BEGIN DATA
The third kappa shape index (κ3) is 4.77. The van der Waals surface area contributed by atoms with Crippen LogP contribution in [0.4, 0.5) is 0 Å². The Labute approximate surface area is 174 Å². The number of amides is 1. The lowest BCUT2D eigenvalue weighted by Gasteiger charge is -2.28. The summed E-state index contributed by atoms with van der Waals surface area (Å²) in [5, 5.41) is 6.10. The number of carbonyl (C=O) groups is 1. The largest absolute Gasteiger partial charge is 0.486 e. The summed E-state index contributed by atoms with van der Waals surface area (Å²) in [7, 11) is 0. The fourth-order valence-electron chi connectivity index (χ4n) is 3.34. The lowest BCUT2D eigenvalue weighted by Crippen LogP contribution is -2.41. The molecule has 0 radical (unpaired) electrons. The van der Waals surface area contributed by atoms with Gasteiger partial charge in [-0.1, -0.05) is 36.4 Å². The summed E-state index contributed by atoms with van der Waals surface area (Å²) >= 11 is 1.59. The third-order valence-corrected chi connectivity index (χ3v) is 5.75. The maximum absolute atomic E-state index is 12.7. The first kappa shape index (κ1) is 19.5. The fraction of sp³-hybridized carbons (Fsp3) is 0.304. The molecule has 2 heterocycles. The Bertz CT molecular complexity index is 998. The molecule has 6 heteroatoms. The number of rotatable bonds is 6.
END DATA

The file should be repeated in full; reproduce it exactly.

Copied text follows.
The third kappa shape index (κ3) is 4.77. The van der Waals surface area contributed by atoms with Crippen LogP contribution in [0.4, 0.5) is 0 Å². The Labute approximate surface area is 174 Å². The number of amides is 1. The lowest BCUT2D eigenvalue weighted by Gasteiger charge is -2.28. The summed E-state index contributed by atoms with van der Waals surface area (Å²) in [5, 5.41) is 6.10. The number of carbonyl (C=O) groups is 1. The largest absolute Gasteiger partial charge is 0.486 e. The summed E-state index contributed by atoms with van der Waals surface area (Å²) in [7, 11) is 0. The fourth-order valence-electron chi connectivity index (χ4n) is 3.34. The lowest BCUT2D eigenvalue weighted by Crippen LogP contribution is -2.41. The molecule has 0 radical (unpaired) electrons. The van der Waals surface area contributed by atoms with Gasteiger partial charge in [-0.1, -0.05) is 36.4 Å². The summed E-state index contributed by atoms with van der Waals surface area (Å²) >= 11 is 1.59. The third-order valence-corrected chi connectivity index (χ3v) is 5.75. The maximum absolute atomic E-state index is 12.7. The first kappa shape index (κ1) is 19.5. The fraction of sp³-hybridized carbons (Fsp3) is 0.304. The molecule has 2 heterocycles. The Bertz CT molecular complexity index is 998. The molecule has 6 heteroatoms. The number of rotatable bonds is 6.